Sunday, September 27, 2020

Book Review: Hurry Home (thriller) by Roz Nay

'"Some people are wired wrong... And sometimes they end up in your family."' (p. 153)

 

Can people change? That's the question Roz Nay addresses in Hurry Home. 



Published by Simon & Schuster

Published in 2020


Alexandra Van Ness and her older sister by five years Ruth grow up in Horizon a farming community in North Dakota.

The summer Alex is eight and Ruth is thirteen they devise a game they call "hurry home"--inspired by games like Capture the Flag

This childhood game defines the sisters' lives. Alex becomes the protector and Ruth? Well... 

The sisters' dad tells Alex:  '"You carry on down this road Alex, and you'll be ruined in no time. You're better than that." He turned to look at Ruth momentarily whose face crumpled a  little. "You want to end up like your big sister?"' (p. 132)

The sisters' mom tells Ruth:  '"You're oblivious, Ruth. You don't see the truth. You've created all the trouble this family has ever known."' (p. 143)

At the time of the story, Alex is 25 and Ruth is 30. The sisters haven't seen each other for ten years. Ruth travels from Pittsburgh to reunite with her sister in Moses River on the west coast of the United States.

Embracing her role as protector, Alex works in Family Services as a child protection worker. Among her clients are the Floyds--Frank and Evelyn and their one-year-old son Buster Kevin. Frank and Evelyn have a record of drug abuse and child neglect leading to death. Alex sees them as unfit parents and will stop at nothing to keep Buster safe. Even if it means fighting the system. But are Frank and Evelyn unfit parents or lacking in resources? Maybe it's all in the way you perceive them.

I had to read the last paragraph in Hurry Home three times to let the truth of what was written sink in. Chilling. Haunting. 

On July 22, I had an appointment on Vancouver Island. I left Mayne Island (my island home) with my E-reader but without my charger. Battery depleted, I was in despite need of a book to read on the bus, on the ferry. Hurry Home jumped off the shelf and into my hands. It entertained me right up to the last page which I enjoyed, fittingly, a day after World Book Lover day (August 10). Fittingly because I loved this book.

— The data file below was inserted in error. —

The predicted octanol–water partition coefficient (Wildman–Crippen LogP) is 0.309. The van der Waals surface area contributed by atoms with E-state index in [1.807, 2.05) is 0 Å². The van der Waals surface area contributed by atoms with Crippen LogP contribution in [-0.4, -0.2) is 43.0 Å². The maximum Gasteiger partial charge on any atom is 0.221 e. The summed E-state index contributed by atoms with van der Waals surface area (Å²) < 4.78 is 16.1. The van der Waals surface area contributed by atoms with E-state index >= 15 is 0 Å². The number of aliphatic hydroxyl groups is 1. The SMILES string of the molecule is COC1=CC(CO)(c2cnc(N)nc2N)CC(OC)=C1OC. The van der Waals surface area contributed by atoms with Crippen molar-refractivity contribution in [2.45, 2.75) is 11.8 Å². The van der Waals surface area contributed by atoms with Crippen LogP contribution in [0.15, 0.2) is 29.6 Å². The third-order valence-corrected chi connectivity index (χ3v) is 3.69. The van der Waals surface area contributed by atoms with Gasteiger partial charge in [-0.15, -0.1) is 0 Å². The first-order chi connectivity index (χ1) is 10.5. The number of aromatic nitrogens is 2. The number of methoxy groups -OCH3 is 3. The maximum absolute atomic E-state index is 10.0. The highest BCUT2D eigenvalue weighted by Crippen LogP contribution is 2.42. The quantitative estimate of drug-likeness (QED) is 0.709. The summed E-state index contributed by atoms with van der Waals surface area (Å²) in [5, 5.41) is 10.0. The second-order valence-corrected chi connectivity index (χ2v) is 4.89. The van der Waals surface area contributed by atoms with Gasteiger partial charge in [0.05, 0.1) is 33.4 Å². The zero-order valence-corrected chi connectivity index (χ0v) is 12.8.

photo by ldyck

Online Author Readings this week...

Tuesday, September 29 

Answering Machine

A romantic relationship fizzles away--when you finally let go and move on.


Friday, October 2

Independence


A tale of how two brothers gained their independence. 




photo by ldyck

On this blog in October

October 4

Short Story:  Larry

Leanne Dyck

A ghost story


October 11

Short Story:  Leanne Dyck, Blogger (a 3-minute memoir)

Leanne Dyck

To celebrate this blog's tenth anniversary, I take you way back to the beginning.


October 18

Book Review:  People Like Frank 

Jenn Ashton

This newly released (October 17) short story collection seeks to build bridges of understanding with those on the edge of normal

(I think that's me. It could be you.)


October 25

Book Review:  The Guardians 

Andrew Pyper

Traditionally in the last week of October, I treat us to a book from the horror genre. This year's selection will hold you in suspense


 



Are you following me?

Facebook
Twitter
Linked In


photo by ldyck

Sharing my author journey...

I'm excited to write that I now have an 'Online Author Readings' page. I plan to...

Sunday, September 20, 2020

Author reading on the radio (short story) by Leanne Dyck

One day I took a ferry from Mayne Island to a radio station on Salt Spring Island--it was a short trip, but a huge step forward. Inspired by memories of that day, I wrote this short story.

photo by ldyck